The Fraternal Order of the All – Greetings From Planet Love (1997) review

June 9, 2013

The Fraternal Order of the All – Greetings From Planet Love (1997) review

The Fraternal Order Of The All “Greetings
From Planet Love” (J-Bird Records, 1997)
Best remembered for late seventies hit
singles like “Lonely Boy” and “Thank You For Being A Friend” as well as session
work with a handful of notable performers, namely Linda Ronstadt, Andrew Gold
is actually the face behind The Fraternal Order Of All. Graham Gouldman, whose
stunning resume includes penning tunes for the Hollies, the Yardbirds and
Herman’s Hermits, not to mention membership in 10cc, also contributed a couple
of songs to “Greetings From Planet Love.” Although the album was intended to be
a tongue-in-cheek affair, it is so great that it’s too bad Andrew didn’t pursue
such psychedelic fantasies. Claming to be recorded between August 1967 and
August 1968, “Greetings From Planet Love” weighs in as a flawless reflection of
the flower power era, right down to the trippy sound effects to the weird,
wiggy and whimsical lyrical content.
Robbing every trick from the freak machine
imaginable, but doing so with a grin as wide as the Cheshire Cat, The Fraternal
Order Of The All channels the soul of the paisley-poised Beatles on the
irresistibly hooky “Rainbow People” with shameless verve, while both “Love
Tonight” and “Tuba Rye And Will’s Son/Balloon In The Sky,” with their pastoral
textures, goose-pimply harmonies and complex arrangements say hello to the
Beach Boys. Slathered with reedy keyboard fills, a cotton candy and ferris
wheel ambience worthy of the Strawberry Alarm Clock pervades the cheesy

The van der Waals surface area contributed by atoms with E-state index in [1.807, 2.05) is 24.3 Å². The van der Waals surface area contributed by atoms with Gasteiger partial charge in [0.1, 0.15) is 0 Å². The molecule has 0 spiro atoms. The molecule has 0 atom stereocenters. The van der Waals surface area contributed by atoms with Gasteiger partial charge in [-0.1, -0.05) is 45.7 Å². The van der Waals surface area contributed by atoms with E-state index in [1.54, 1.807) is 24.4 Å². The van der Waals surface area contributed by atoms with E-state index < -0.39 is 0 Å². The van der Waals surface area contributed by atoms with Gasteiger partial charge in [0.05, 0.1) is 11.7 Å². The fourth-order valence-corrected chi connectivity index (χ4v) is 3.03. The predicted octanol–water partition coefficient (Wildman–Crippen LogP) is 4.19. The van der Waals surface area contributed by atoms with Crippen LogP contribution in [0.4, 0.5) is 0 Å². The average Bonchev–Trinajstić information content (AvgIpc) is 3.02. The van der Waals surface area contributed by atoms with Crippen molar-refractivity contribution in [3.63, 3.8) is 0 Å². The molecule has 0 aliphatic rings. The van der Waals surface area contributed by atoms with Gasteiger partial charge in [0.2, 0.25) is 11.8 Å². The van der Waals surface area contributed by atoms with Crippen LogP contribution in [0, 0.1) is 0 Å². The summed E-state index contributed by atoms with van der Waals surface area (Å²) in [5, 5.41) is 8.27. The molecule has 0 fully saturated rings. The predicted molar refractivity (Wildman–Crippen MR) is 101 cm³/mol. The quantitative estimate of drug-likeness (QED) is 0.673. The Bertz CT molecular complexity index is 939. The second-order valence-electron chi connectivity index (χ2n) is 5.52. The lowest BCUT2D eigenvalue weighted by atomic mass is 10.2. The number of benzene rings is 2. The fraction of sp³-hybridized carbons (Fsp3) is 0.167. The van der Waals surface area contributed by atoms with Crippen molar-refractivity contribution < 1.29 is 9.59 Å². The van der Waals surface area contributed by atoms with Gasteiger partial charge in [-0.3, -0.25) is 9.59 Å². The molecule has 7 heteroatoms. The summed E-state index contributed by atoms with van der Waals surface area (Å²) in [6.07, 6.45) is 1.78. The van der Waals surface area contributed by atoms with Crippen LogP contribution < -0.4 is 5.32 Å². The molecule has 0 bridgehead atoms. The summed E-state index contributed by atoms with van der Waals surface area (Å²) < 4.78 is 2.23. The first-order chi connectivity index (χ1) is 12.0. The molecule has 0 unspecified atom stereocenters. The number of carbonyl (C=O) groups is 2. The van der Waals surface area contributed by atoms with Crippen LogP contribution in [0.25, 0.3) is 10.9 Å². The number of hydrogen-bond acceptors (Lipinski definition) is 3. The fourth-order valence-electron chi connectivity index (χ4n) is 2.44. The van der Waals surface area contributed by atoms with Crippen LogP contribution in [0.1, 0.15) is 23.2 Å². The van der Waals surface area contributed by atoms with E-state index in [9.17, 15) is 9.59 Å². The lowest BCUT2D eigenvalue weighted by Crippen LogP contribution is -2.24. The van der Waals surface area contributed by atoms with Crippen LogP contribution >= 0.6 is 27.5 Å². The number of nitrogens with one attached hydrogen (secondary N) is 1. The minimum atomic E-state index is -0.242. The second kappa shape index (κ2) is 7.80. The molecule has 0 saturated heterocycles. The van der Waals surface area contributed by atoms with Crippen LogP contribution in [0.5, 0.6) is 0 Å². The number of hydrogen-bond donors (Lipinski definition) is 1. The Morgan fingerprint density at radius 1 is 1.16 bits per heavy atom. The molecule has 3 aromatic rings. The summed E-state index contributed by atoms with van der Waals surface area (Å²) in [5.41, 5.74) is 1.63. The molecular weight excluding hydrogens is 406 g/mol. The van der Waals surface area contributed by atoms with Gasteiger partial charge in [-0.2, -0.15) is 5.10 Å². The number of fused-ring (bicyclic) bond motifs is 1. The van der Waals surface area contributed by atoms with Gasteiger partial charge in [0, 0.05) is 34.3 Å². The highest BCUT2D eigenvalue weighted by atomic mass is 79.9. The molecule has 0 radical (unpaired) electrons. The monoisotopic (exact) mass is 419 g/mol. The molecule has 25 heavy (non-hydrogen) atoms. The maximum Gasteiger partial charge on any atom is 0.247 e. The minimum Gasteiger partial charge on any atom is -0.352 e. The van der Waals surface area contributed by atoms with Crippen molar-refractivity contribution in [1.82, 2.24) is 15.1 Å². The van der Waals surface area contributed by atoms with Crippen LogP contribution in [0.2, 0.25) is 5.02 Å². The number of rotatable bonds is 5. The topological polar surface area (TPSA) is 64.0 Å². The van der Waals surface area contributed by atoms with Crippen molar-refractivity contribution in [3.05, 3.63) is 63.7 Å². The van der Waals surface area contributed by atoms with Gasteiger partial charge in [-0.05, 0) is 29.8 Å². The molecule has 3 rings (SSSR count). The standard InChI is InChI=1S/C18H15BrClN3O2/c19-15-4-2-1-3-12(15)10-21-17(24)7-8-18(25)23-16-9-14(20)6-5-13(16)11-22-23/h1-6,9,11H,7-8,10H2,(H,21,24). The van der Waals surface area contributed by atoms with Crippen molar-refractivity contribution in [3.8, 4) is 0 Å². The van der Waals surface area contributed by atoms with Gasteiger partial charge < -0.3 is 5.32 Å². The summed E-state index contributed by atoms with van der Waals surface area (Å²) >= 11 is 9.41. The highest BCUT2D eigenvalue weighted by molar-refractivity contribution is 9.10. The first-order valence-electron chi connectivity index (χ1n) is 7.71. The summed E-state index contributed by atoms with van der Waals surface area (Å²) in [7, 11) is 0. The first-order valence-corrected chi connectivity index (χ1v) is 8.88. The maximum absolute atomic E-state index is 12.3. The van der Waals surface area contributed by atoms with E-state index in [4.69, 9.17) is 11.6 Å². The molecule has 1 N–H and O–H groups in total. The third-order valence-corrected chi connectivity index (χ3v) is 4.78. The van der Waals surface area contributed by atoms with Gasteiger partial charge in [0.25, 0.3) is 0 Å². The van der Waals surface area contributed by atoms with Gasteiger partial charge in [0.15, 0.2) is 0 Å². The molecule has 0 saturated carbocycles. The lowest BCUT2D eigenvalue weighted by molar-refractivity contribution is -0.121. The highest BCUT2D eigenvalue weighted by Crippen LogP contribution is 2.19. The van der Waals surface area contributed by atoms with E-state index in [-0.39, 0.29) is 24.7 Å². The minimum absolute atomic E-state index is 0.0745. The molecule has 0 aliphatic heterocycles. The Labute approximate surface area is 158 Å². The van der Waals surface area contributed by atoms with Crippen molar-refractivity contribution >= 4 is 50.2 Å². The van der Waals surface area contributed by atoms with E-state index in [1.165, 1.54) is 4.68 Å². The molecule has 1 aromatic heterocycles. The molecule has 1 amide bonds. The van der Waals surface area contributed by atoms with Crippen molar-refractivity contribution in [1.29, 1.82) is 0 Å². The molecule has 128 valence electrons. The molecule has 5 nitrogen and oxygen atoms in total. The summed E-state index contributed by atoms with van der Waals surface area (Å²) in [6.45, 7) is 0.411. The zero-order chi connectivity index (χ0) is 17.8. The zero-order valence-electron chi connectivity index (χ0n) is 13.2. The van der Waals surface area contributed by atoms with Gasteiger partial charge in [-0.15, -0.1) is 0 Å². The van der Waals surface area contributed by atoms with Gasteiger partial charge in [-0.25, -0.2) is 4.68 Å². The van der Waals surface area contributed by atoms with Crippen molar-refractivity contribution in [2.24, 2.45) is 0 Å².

instrumental doodles of “Swirl,” and the chugging “Freelove Baby” blends acid-laced
raga rock riffs with funky rhythms. Drenched to the bone with jangly licks, the
gorgeously melodic “Space And Time” does the Byrds better than the Byrds
themselves, which is indeed an accomplishment considering how utterly
remarkable the Byrds are.
Assembled of angelic choruses and a
production so sparkling that it is blinding, “Time Is Standing Still” is a
spellbinding slice of pure pop magic, and the eerie expressions of “Ride The
Snake” pays obvious lip service to the Doors. Croaking vocals, clearly modeled
after those of Bob Dylan, cap the 
sarcastic “Mr. Plastic Business Man,” where the rousing “Tomorrow Drop
Dead” is more or less the cousin of “Tomorrow Never Knows,” as it squeaks and
squeals with backwards guitars. Created strictly for fun, “Greetings From
Planet Love” may be silly, but the quality of the material is excellent and the
songs are played with an earnest feel and understanding of the music The
Fraternal Order Of The All so accurately imitates. Had the album been released
at the height of the psychedelic craze, there’s no doubt it would have reaped
praise. In June of 2011 Andrew Gold departed the earthly realm, but you bet
your bippy he’s now in rock and roll heaven, hopefully jamming good to a
day-glo beat!
Review made by Beverly Paterson/2013
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One Comment
  1. kamb196

    Thanks for apt review Bev. I have been on a mission for the last decade trying to get my hippie-popster friends to "turn on" to The All's magical mystery tour. The late Mr. Gold's admiration for his psychedelic friends music is palpable throughout this release and should be a part of any Andrew Gold collection

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